On February 18, the Federal Reserve Board issued a final rule that incorporates elements of two previously proposed rules related to U.S. bank holding companies with assets of $50 billion or more and foreign banking organization with assets of $50 billion or more. For covered domestic bank holding companies, the final rule (i) incorporates as an enhanced prudential standard previously-issued capital planning and stress testing requirements; and (ii) imposes enhanced risk-management, including liquidity risk-management standards. The rule further imposes a 15-1 debt-to-equity limit for companies that pose a grave threat to U.S. financial stability, as determined by the FSOC. For covered foreign banking organizations, the rule (i) implements enhanced risk-based and leverage capital requirements, liquidity requirements, risk-management requirements, stress testing requirements, and the debt-to-equity limit for FSOC-designated companies; and (ii) requires foreign banking organizations with U.S. non-branch assets of $50 billion or more to form a U.S. intermediate holding company (IHC) and imposes the same enhanced requirements on the IHC. The rule also establishes enterprise-wide risk-committee requirements for publicly traded domestic bank holding companies with total consolidated assets of $10 billion or more and for publicly traded foreign banking organizations with total consolidated assets of $10 billion or more, and implements stress-testing requirements for foreign banking organizations and foreign savings and loan holding companies with total consolidated assets of more than $10 billion. The final rule does not apply to non-bank financial firms designated as systemically important by the FSOC. The rule takes effect on June 1, 2014, but covered U.S. bank holding companies have until January 1, 2015 to comply. Foreign banking organizations must submit an implementation plan by January 1, 2015, but have until July 1, 2016 to comply. The final rule generally defers application of the leverage ratio to IHCs until 2018.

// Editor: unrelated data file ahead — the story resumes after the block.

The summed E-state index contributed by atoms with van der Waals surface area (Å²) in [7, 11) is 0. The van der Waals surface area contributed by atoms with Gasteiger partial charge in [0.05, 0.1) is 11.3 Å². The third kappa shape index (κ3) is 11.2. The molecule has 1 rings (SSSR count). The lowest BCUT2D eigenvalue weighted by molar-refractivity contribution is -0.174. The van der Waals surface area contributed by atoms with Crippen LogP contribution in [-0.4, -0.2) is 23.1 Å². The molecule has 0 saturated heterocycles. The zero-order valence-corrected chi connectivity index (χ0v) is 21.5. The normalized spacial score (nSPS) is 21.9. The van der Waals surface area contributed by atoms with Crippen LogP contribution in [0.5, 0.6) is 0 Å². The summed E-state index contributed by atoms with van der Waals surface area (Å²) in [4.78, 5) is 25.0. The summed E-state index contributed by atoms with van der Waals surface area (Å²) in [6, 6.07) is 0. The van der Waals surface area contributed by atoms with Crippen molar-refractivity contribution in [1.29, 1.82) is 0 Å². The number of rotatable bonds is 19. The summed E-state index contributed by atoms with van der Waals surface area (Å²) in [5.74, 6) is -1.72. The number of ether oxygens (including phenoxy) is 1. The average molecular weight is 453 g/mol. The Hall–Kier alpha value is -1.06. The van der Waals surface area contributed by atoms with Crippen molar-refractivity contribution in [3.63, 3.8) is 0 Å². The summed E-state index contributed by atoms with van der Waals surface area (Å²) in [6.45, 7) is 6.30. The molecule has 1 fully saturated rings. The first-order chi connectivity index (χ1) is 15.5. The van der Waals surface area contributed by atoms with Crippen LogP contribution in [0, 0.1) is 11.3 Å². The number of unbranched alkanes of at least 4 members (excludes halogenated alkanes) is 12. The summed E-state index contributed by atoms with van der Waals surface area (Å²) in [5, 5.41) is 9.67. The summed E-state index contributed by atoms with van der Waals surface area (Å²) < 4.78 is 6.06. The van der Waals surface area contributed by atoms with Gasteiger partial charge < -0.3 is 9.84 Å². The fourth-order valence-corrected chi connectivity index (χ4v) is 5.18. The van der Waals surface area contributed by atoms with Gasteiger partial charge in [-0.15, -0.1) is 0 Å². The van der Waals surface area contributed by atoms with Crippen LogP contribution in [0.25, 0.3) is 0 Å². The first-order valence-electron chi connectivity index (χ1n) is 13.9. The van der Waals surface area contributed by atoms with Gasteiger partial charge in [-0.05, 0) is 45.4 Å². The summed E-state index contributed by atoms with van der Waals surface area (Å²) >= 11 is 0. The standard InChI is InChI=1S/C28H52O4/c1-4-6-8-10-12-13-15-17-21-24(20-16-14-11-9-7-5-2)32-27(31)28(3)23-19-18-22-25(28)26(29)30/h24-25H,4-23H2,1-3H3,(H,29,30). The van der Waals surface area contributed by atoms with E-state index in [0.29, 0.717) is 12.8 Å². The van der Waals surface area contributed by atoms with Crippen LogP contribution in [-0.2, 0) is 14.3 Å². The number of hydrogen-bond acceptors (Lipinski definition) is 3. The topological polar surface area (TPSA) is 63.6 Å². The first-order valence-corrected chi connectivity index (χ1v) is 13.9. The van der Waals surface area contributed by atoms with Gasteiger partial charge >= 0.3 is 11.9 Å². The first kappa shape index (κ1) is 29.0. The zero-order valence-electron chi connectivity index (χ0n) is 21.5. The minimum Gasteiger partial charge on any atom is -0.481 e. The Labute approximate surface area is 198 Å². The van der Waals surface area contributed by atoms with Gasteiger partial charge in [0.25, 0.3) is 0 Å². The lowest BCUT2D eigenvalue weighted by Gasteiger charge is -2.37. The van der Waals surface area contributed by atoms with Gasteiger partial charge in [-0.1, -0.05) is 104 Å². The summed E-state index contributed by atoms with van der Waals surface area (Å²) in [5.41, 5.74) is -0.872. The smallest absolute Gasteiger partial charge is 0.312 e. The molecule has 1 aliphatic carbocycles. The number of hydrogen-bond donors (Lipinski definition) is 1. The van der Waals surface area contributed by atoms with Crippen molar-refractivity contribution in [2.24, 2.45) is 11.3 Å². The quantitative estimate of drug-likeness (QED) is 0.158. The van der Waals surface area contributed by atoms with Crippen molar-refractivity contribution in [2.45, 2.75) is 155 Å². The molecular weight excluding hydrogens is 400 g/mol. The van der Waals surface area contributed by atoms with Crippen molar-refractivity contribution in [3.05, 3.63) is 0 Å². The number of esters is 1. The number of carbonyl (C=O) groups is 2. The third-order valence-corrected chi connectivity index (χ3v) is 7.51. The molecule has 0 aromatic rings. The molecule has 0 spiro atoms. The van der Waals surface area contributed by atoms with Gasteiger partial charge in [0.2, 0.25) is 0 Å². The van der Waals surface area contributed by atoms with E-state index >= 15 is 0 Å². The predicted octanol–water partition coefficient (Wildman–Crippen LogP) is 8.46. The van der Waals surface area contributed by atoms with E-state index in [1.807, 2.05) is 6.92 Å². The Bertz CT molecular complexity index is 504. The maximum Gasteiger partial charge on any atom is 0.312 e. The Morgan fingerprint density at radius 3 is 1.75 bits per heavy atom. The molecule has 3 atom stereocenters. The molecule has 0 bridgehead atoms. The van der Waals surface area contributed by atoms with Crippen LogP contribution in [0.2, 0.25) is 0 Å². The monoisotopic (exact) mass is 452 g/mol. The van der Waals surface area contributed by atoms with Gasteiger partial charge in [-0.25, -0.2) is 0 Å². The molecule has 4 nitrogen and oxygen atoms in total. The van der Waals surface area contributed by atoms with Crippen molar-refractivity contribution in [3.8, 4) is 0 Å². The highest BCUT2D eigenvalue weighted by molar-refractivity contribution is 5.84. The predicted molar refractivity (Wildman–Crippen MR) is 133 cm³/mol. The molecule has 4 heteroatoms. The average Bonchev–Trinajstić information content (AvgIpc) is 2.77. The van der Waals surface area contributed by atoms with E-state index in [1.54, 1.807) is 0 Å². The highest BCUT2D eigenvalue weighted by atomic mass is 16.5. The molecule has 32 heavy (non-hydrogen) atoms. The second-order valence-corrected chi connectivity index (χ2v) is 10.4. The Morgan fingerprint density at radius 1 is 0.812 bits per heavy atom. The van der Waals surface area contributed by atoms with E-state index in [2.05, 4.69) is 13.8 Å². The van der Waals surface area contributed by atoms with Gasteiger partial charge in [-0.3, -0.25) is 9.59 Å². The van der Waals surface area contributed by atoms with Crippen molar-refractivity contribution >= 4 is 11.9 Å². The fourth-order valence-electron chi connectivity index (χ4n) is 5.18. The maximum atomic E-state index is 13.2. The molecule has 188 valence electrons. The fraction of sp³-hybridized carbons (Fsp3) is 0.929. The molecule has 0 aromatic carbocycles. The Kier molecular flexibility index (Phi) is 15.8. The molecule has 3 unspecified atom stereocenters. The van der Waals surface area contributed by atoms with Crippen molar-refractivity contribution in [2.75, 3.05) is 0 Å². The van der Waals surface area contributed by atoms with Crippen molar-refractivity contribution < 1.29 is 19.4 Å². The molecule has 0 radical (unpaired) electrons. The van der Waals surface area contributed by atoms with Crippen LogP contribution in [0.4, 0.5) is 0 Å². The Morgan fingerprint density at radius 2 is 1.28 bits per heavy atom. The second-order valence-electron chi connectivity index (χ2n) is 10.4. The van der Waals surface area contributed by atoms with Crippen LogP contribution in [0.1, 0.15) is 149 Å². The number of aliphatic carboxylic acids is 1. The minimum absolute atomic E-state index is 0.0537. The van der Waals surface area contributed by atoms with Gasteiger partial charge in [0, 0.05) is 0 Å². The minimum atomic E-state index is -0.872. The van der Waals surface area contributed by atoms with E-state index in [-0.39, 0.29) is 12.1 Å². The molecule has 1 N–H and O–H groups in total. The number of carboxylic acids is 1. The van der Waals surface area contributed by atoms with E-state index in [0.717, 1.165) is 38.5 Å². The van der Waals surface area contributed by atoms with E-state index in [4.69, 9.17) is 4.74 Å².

On December 20, the Federal Reserve Board issued SR 13-23, which clarifies the Federal Reserve’s supervisory expectations when assessing a firm’s capital adequacy in certain circumstances when the risk-based capital framework may not fully capture the residual risks of a transaction. The letter states that, while the Federal Reserve generally views a firm’s engagement in risk-reducing transactions as a sound risk management practice, there are certain risk-reducing transactions for which the risk-based capital framework may not fully capture the residual risks that a firm faces on a post-transaction basis. The letter addresses two specific characteristics of risk transfer transactions that give rise to this concern: (i) a firm transfers the risk of a portfolio to a counterparty that is unable to absorb losses equal to the risk-based capital requirement for the risk transferred; or (ii) a firm transfers the risk of a portfolio to an unconsolidated, “sponsored” affiliate entity. The letter stresses that bank supervisors will strongly scrutinize risk transfer transactions that result in substantial reductions in risk-weighted assets, including in supervisors’ assessment of a firm’s overall capital adequacy, capital planning, and risk management through the Comprehensive Capital Analysis and Review. The Federal Reserve may in certain cases determine not to recognize a transaction as a risk mitigant for risk-based capital purposes. Supervisors will evaluate whether a firm can adequately demonstrate that the firm has taken into account any residual risks in connection with the transaction.
On November 12, the FDIC released the economic scenarios that will be used by certain financial institutions with total consolidated assets of more than $10 billion for stress tests required under the Dodd-Frank Act. Each scenario includes key variables that reflect economic activity, including unemployment, exchange rates, prices, income, interest rates, and other salient aspects of the economy and financial markets. The baseline scenario represents expectations of private sector economic forecasters; the adverse and severely adverse are hypothetical scenarios designed to assess the strength and resilience of financial institutions and their ability to continue to meet the credit needs of households and businesses under stressed economic conditions. The FDIC release follows the recent release of stress test scenarios by the Federal Reserve Board and the OCC. The Federal Reserve Board also recently issued a final policy statement that describes the process by which it will develop future stress test scenarios.